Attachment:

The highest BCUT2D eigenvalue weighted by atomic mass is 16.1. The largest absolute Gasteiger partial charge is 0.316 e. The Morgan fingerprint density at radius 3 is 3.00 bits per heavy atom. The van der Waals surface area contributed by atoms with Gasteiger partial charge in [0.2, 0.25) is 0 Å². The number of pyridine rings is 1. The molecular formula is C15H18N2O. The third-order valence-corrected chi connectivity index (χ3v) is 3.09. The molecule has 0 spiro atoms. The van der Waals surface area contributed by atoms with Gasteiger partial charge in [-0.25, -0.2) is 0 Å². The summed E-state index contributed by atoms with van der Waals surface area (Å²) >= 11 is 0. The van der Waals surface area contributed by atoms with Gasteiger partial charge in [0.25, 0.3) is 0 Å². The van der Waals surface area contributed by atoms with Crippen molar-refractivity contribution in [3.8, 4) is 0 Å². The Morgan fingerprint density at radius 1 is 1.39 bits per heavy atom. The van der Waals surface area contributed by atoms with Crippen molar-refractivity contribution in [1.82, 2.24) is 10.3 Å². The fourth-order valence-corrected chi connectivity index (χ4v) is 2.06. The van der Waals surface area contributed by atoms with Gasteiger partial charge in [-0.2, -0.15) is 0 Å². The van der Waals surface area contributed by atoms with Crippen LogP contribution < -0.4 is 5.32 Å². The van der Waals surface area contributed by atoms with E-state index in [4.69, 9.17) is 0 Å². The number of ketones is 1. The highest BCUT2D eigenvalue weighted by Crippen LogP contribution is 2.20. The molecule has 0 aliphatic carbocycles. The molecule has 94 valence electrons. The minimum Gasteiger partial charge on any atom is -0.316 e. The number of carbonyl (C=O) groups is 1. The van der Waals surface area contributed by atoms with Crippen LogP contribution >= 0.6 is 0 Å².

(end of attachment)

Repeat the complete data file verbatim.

The highest BCUT2D eigenvalue weighted by atomic mass is 16.1. The largest absolute Gasteiger partial charge is 0.316 e. The Morgan fingerprint density at radius 3 is 3.00 bits per heavy atom. The van der Waals surface area contributed by atoms with Gasteiger partial charge in [0.2, 0.25) is 0 Å². The number of pyridine rings is 1. The molecular formula is C15H18N2O. The third-order valence-corrected chi connectivity index (χ3v) is 3.09. The molecule has 0 spiro atoms. The van der Waals surface area contributed by atoms with Gasteiger partial charge in [-0.25, -0.2) is 0 Å². The summed E-state index contributed by atoms with van der Waals surface area (Å²) >= 11 is 0. The van der Waals surface area contributed by atoms with Gasteiger partial charge in [0.25, 0.3) is 0 Å². The van der Waals surface area contributed by atoms with Crippen molar-refractivity contribution in [3.8, 4) is 0 Å². The Morgan fingerprint density at radius 1 is 1.39 bits per heavy atom. The van der Waals surface area contributed by atoms with Crippen molar-refractivity contribution in [1.82, 2.24) is 10.3 Å². The fourth-order valence-corrected chi connectivity index (χ4v) is 2.06. The van der Waals surface area contributed by atoms with Gasteiger partial charge in [-0.2, -0.15) is 0 Å². The van der Waals surface area contributed by atoms with Crippen LogP contribution < -0.4 is 5.32 Å². The van der Waals surface area contributed by atoms with E-state index in [4.69, 9.17) is 0 Å². The number of ketones is 1. The highest BCUT2D eigenvalue weighted by Crippen LogP contribution is 2.20. The molecule has 0 aliphatic carbocycles. The molecule has 94 valence electrons. The minimum Gasteiger partial charge on any atom is -0.316 e. The number of carbonyl (C=O) groups is 1. The van der Waals surface area contributed by atoms with Crippen LogP contribution >= 0.6 is 0 Å².